Undergraduate Research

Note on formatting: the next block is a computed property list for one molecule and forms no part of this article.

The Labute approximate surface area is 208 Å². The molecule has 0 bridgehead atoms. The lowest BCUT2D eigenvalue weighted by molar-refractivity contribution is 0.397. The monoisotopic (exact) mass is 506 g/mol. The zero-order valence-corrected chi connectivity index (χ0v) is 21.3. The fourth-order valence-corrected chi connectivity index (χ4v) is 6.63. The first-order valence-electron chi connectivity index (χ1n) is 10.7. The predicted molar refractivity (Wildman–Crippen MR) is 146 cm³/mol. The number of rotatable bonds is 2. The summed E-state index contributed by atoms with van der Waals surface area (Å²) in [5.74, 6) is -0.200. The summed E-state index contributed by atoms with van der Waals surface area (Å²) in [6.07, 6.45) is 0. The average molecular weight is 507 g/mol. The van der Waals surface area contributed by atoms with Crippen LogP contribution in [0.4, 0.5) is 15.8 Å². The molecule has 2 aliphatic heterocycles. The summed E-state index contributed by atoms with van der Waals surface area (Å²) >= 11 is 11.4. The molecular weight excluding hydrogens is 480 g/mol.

College students report high levels of stress and anxiety, and these levels have increased due to the recent COVID-19 global pandemic. Mindfulness-based programs may help college students cope with stress and anxiety, but virtual platforms are still being explored. Therefore, we implemented a virtual 4-week mindfulness program for college students during the COVID-19 pandemic in order to assess feasibility and acceptability of the virtual platform. Participants (n=13) met virtually in a group with their mindfulness instructors for one hour, once a week, for four weeks. They were also encouraged to practice mindfulness independently each day for 15 minutes using audio recordings of guided meditations. Feasibility and acceptability of the virtual mindfulness program were assessed at baseline, immediately after program completion, and during a 3-month follow-up. We also explored the impact of the current COVID-19 pandemic on student's perception of their stress and remote learning experiences. Participants’ mindfulness levels significantly increased after the 4-week program (n=8) and remained elevated after 3 months (n=4). Participants generally reported high levels of acceptability of the program and a majority responded positively to the virtual format. This pilot program lays the foundation for future virtual mindfulness platforms that may be implemented for college students.



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